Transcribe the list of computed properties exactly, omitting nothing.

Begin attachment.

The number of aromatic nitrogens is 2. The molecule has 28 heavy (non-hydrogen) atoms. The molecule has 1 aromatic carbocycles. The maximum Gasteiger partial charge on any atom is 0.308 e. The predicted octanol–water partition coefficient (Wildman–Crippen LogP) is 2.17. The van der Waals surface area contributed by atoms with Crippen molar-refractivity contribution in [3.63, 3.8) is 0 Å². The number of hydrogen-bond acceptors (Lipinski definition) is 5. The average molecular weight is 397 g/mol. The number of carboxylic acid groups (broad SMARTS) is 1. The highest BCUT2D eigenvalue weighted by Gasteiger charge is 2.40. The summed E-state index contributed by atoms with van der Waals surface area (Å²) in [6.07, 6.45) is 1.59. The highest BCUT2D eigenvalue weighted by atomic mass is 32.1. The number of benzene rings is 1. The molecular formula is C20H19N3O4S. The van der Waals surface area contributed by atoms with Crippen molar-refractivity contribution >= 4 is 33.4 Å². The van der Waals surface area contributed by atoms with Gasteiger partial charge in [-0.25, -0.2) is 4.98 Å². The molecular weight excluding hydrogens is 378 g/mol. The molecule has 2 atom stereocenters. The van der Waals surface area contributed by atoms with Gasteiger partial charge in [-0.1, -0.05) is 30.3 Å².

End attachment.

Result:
The number of aromatic nitrogens is 2. The molecule has 28 heavy (non-hydrogen) atoms. The molecule has 1 aromatic carbocycles. The maximum Gasteiger partial charge on any atom is 0.308 e. The predicted octanol–water partition coefficient (Wildman–Crippen LogP) is 2.17. The van der Waals surface area contributed by atoms with Crippen molar-refractivity contribution in [3.63, 3.8) is 0 Å². The number of hydrogen-bond acceptors (Lipinski definition) is 5. The average molecular weight is 397 g/mol. The number of carboxylic acid groups (broad SMARTS) is 1. The highest BCUT2D eigenvalue weighted by Gasteiger charge is 2.40. The summed E-state index contributed by atoms with van der Waals surface area (Å²) in [6.07, 6.45) is 1.59. The highest BCUT2D eigenvalue weighted by atomic mass is 32.1. The number of benzene rings is 1. The molecular formula is C20H19N3O4S. The van der Waals surface area contributed by atoms with Crippen molar-refractivity contribution >= 4 is 33.4 Å². The van der Waals surface area contributed by atoms with Gasteiger partial charge in [-0.25, -0.2) is 4.98 Å². The molecular weight excluding hydrogens is 378 g/mol. The molecule has 2 atom stereocenters. The van der Waals surface area contributed by atoms with Gasteiger partial charge in [-0.1, -0.05) is 30.3 Å².